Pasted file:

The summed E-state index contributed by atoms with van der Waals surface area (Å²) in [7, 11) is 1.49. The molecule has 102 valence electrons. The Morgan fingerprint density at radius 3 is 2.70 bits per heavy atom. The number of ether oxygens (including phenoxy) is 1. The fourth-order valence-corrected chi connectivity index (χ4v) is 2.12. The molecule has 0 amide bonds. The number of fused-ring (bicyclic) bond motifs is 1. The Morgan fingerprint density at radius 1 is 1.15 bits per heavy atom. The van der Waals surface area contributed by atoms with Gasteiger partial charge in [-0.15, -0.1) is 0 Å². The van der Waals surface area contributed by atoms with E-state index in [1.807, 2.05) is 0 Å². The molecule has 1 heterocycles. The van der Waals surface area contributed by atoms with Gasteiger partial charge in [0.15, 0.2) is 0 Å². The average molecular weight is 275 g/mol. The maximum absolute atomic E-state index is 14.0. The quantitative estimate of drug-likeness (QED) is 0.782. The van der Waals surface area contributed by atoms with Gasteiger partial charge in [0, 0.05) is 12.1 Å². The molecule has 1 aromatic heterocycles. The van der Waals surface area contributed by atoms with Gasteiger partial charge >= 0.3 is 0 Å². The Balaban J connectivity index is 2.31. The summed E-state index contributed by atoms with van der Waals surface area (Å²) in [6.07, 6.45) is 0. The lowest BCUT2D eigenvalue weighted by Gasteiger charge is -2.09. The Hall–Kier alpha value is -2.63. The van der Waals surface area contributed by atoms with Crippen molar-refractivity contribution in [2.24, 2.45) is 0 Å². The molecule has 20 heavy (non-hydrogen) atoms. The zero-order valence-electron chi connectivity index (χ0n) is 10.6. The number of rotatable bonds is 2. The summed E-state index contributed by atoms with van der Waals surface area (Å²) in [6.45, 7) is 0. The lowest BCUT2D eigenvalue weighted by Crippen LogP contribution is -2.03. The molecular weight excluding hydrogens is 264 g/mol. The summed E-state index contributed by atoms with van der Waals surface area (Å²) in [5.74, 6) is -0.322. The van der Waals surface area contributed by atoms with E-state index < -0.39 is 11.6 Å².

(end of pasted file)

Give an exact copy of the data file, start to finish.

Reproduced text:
The summed E-state index contributed by atoms with van der Waals surface area (Å²) in [7, 11) is 1.49. The molecule has 102 valence electrons. The Morgan fingerprint density at radius 3 is 2.70 bits per heavy atom. The number of ether oxygens (including phenoxy) is 1. The fourth-order valence-corrected chi connectivity index (χ4v) is 2.12. The molecule has 0 amide bonds. The number of fused-ring (bicyclic) bond motifs is 1. The Morgan fingerprint density at radius 1 is 1.15 bits per heavy atom. The van der Waals surface area contributed by atoms with Gasteiger partial charge in [-0.15, -0.1) is 0 Å². The van der Waals surface area contributed by atoms with E-state index in [1.807, 2.05) is 0 Å². The molecule has 1 heterocycles. The van der Waals surface area contributed by atoms with Gasteiger partial charge in [0.15, 0.2) is 0 Å². The average molecular weight is 275 g/mol. The maximum absolute atomic E-state index is 14.0. The quantitative estimate of drug-likeness (QED) is 0.782. The van der Waals surface area contributed by atoms with Gasteiger partial charge in [0, 0.05) is 12.1 Å². The molecule has 1 aromatic heterocycles. The van der Waals surface area contributed by atoms with Gasteiger partial charge >= 0.3 is 0 Å². The Balaban J connectivity index is 2.31. The summed E-state index contributed by atoms with van der Waals surface area (Å²) in [6.07, 6.45) is 0. The lowest BCUT2D eigenvalue weighted by Gasteiger charge is -2.09. The Hall–Kier alpha value is -2.63. The van der Waals surface area contributed by atoms with Crippen molar-refractivity contribution in [2.24, 2.45) is 0 Å². The molecule has 20 heavy (non-hydrogen) atoms. The zero-order valence-electron chi connectivity index (χ0n) is 10.6. The number of rotatable bonds is 2. The summed E-state index contributed by atoms with van der Waals surface area (Å²) in [6.45, 7) is 0. The lowest BCUT2D eigenvalue weighted by Crippen LogP contribution is -2.03. The molecular weight excluding hydrogens is 264 g/mol. The summed E-state index contributed by atoms with van der Waals surface area (Å²) in [5.74, 6) is -0.322. The van der Waals surface area contributed by atoms with E-state index < -0.39 is 11.6 Å².